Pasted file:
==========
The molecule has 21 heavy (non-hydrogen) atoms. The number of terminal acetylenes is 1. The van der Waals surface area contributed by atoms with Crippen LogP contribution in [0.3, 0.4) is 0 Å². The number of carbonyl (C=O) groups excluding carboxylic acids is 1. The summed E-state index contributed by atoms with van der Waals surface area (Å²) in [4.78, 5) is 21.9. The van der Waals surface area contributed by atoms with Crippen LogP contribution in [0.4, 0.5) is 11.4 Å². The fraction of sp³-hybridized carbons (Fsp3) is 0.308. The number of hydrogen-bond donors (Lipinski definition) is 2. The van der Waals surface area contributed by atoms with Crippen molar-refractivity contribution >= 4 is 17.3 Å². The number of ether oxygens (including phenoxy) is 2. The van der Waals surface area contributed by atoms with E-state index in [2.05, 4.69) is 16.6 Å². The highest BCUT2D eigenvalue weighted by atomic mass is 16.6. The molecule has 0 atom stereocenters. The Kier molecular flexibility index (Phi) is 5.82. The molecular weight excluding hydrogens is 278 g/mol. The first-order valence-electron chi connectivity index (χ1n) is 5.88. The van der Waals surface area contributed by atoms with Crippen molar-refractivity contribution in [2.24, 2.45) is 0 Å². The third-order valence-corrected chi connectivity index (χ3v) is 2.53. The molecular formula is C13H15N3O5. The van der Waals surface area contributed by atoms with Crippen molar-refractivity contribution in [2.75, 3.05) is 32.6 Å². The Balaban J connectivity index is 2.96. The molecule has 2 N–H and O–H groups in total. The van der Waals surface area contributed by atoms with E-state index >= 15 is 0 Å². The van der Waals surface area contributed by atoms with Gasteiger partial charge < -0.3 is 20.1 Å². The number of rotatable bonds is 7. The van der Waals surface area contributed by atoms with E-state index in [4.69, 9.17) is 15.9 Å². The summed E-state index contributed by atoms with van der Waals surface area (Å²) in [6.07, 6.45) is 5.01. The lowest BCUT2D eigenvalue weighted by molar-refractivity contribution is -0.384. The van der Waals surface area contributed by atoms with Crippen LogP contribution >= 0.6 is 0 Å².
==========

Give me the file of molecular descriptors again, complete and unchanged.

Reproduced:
The molecule has 21 heavy (non-hydrogen) atoms. The number of terminal acetylenes is 1. The van der Waals surface area contributed by atoms with Crippen LogP contribution in [0.3, 0.4) is 0 Å². The number of carbonyl (C=O) groups excluding carboxylic acids is 1. The summed E-state index contributed by atoms with van der Waals surface area (Å²) in [4.78, 5) is 21.9. The van der Waals surface area contributed by atoms with Crippen LogP contribution in [0.4, 0.5) is 11.4 Å². The fraction of sp³-hybridized carbons (Fsp3) is 0.308. The number of hydrogen-bond donors (Lipinski definition) is 2. The van der Waals surface area contributed by atoms with Crippen molar-refractivity contribution >= 4 is 17.3 Å². The number of ether oxygens (including phenoxy) is 2. The van der Waals surface area contributed by atoms with E-state index in [2.05, 4.69) is 16.6 Å². The highest BCUT2D eigenvalue weighted by atomic mass is 16.6. The molecule has 0 atom stereocenters. The Kier molecular flexibility index (Phi) is 5.82. The molecular weight excluding hydrogens is 278 g/mol. The first-order valence-electron chi connectivity index (χ1n) is 5.88. The van der Waals surface area contributed by atoms with Crippen molar-refractivity contribution in [2.24, 2.45) is 0 Å². The third-order valence-corrected chi connectivity index (χ3v) is 2.53. The molecular formula is C13H15N3O5. The van der Waals surface area contributed by atoms with Crippen molar-refractivity contribution in [2.75, 3.05) is 32.6 Å². The Balaban J connectivity index is 2.96. The molecule has 2 N–H and O–H groups in total. The van der Waals surface area contributed by atoms with E-state index >= 15 is 0 Å². The van der Waals surface area contributed by atoms with Gasteiger partial charge < -0.3 is 20.1 Å². The number of rotatable bonds is 7. The van der Waals surface area contributed by atoms with E-state index in [4.69, 9.17) is 15.9 Å². The summed E-state index contributed by atoms with van der Waals surface area (Å²) in [6.07, 6.45) is 5.01. The lowest BCUT2D eigenvalue weighted by molar-refractivity contribution is -0.384. The van der Waals surface area contributed by atoms with Crippen LogP contribution >= 0.6 is 0 Å².